The other side of Adam Smith
Book review: Adam Smith: What He Thought and Why It Matters Conservative MP Jesse Norman attempts to reconcile these two sides of Adam Smith's philosophy.
Adam Smith is best known as the author of The Wealth of Nations, a cornerstone of free-market economics. But nearly two decades earlier he wrote The Theory of Moral Sentiments, which stressed the value of cooperation and the common good. This book by Conservative MP Jesse Norman attempts to reconcile these two sides of his philosophy.
In doing so, Norman shows that the "simplistic picture" of Smith as a supporter of "inequality, greed, boom-and-bust economics and other woes" is "wrong in every respect", says Edward Lucas in The Times.
He "would probably be aghast at the speculation, self-indulgence and unfairness of modern capitalism". Instead, "Smith's thinking, properly understood, holds vital lessons for the greatest questions in modern political economy, such as the state's role in dealing with crony capitalism, or the infuriating asymmetries of power and information accelerated by technological change".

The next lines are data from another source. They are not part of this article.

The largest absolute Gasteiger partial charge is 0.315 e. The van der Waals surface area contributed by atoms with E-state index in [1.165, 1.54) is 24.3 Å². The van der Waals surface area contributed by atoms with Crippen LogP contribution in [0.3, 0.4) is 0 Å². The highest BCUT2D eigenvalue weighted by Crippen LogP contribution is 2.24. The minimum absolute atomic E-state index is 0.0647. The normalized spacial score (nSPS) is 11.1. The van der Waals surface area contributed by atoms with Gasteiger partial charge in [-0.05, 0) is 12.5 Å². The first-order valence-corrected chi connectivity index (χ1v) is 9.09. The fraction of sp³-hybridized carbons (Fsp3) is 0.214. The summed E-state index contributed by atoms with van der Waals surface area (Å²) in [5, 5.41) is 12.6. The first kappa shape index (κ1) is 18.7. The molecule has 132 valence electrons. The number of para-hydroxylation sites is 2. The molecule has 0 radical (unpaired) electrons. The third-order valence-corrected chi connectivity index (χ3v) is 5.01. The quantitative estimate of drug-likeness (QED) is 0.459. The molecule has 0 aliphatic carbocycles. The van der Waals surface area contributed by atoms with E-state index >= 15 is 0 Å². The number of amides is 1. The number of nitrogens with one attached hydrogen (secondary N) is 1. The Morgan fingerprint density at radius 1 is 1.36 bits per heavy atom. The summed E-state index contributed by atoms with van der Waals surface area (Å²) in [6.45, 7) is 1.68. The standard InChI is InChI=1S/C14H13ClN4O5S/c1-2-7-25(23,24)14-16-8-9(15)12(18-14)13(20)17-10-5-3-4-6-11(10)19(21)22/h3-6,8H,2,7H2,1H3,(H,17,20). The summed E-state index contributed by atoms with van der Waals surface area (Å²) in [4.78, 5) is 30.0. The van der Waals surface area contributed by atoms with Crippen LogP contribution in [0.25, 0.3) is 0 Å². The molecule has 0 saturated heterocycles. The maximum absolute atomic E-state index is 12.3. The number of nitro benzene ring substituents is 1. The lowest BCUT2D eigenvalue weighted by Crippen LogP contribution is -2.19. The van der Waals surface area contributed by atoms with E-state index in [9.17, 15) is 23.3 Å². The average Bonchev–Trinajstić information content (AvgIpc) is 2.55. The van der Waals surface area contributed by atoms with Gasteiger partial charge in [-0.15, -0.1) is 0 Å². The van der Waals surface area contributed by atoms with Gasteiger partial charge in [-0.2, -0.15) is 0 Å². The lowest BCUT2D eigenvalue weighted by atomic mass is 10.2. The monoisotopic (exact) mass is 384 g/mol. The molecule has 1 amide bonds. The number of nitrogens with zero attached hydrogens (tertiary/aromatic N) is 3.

Norman's book "is well written, well argued and intensely thought provoking", but tries too hard "to relate Smith's thought to the problems of today", says Simon Heffer in The Spectator. That leads to some "problematic" conclusions. Still, despite some flaws, the result is "an impressive attempt to justify the ways of Smith to men".